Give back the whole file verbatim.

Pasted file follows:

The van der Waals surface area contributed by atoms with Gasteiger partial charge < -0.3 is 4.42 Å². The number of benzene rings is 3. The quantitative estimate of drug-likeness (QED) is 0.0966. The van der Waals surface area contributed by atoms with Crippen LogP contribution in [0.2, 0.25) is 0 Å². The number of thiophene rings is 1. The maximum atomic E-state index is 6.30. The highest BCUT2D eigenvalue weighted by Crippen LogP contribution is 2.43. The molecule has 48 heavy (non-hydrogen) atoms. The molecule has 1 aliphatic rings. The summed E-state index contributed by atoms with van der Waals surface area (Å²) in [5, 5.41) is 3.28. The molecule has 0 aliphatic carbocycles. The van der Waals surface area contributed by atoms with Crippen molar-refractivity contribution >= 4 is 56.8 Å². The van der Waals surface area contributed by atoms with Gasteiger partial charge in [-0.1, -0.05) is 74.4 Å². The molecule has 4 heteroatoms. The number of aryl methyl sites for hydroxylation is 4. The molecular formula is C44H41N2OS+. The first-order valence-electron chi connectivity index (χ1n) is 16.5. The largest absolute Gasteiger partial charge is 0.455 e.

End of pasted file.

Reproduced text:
The van der Waals surface area contributed by atoms with Gasteiger partial charge < -0.3 is 4.42 Å². The number of benzene rings is 3. The quantitative estimate of drug-likeness (QED) is 0.0966. The van der Waals surface area contributed by atoms with Crippen LogP contribution in [0.2, 0.25) is 0 Å². The number of thiophene rings is 1. The maximum atomic E-state index is 6.30. The highest BCUT2D eigenvalue weighted by Crippen LogP contribution is 2.43. The molecule has 48 heavy (non-hydrogen) atoms. The molecule has 1 aliphatic rings. The summed E-state index contributed by atoms with van der Waals surface area (Å²) in [5, 5.41) is 3.28. The molecule has 0 aliphatic carbocycles. The van der Waals surface area contributed by atoms with Crippen molar-refractivity contribution >= 4 is 56.8 Å². The van der Waals surface area contributed by atoms with Gasteiger partial charge in [-0.1, -0.05) is 74.4 Å². The molecule has 4 heteroatoms. The number of aryl methyl sites for hydroxylation is 4. The molecular formula is C44H41N2OS+. The first-order valence-electron chi connectivity index (χ1n) is 16.5. The largest absolute Gasteiger partial charge is 0.455 e.